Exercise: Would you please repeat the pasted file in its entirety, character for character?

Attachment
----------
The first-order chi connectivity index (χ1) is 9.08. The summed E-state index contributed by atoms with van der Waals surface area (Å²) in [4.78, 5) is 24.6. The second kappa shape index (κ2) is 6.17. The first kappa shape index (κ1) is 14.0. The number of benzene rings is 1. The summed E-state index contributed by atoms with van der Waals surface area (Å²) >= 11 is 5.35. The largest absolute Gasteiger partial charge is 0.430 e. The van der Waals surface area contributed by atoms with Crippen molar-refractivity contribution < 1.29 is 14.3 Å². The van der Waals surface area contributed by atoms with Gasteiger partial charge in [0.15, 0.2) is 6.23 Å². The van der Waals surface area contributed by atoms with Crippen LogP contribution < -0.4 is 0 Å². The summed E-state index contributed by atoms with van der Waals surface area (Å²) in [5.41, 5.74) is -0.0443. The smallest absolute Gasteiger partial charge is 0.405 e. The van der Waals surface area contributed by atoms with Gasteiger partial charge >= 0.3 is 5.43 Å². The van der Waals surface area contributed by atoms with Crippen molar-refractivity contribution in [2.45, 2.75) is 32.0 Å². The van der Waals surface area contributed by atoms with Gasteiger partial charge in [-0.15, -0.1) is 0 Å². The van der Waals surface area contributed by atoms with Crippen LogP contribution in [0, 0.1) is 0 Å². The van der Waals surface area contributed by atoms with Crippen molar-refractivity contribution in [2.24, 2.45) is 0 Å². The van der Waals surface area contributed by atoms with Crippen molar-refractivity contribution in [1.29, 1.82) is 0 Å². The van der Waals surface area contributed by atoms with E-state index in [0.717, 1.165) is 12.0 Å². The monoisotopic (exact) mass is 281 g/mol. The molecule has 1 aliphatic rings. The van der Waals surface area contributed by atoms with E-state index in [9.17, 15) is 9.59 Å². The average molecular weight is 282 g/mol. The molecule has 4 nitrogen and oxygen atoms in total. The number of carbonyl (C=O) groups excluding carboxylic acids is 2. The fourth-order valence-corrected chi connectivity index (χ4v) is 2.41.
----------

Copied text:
The first-order chi connectivity index (χ1) is 9.08. The summed E-state index contributed by atoms with van der Waals surface area (Å²) in [4.78, 5) is 24.6. The second kappa shape index (κ2) is 6.17. The first kappa shape index (κ1) is 14.0. The number of benzene rings is 1. The summed E-state index contributed by atoms with van der Waals surface area (Å²) >= 11 is 5.35. The largest absolute Gasteiger partial charge is 0.430 e. The van der Waals surface area contributed by atoms with Crippen molar-refractivity contribution < 1.29 is 14.3 Å². The van der Waals surface area contributed by atoms with Gasteiger partial charge in [0.15, 0.2) is 6.23 Å². The van der Waals surface area contributed by atoms with Crippen LogP contribution < -0.4 is 0 Å². The summed E-state index contributed by atoms with van der Waals surface area (Å²) in [5.41, 5.74) is -0.0443. The smallest absolute Gasteiger partial charge is 0.405 e. The van der Waals surface area contributed by atoms with Gasteiger partial charge >= 0.3 is 5.43 Å². The van der Waals surface area contributed by atoms with Crippen molar-refractivity contribution in [2.45, 2.75) is 32.0 Å². The van der Waals surface area contributed by atoms with Gasteiger partial charge in [-0.15, -0.1) is 0 Å². The van der Waals surface area contributed by atoms with Crippen LogP contribution in [0, 0.1) is 0 Å². The van der Waals surface area contributed by atoms with Crippen molar-refractivity contribution in [2.24, 2.45) is 0 Å². The van der Waals surface area contributed by atoms with Crippen molar-refractivity contribution in [1.29, 1.82) is 0 Å². The van der Waals surface area contributed by atoms with E-state index in [0.717, 1.165) is 12.0 Å². The monoisotopic (exact) mass is 281 g/mol. The molecule has 1 aliphatic rings. The van der Waals surface area contributed by atoms with E-state index in [9.17, 15) is 9.59 Å². The average molecular weight is 282 g/mol. The molecule has 4 nitrogen and oxygen atoms in total. The number of carbonyl (C=O) groups excluding carboxylic acids is 2. The fourth-order valence-corrected chi connectivity index (χ4v) is 2.41.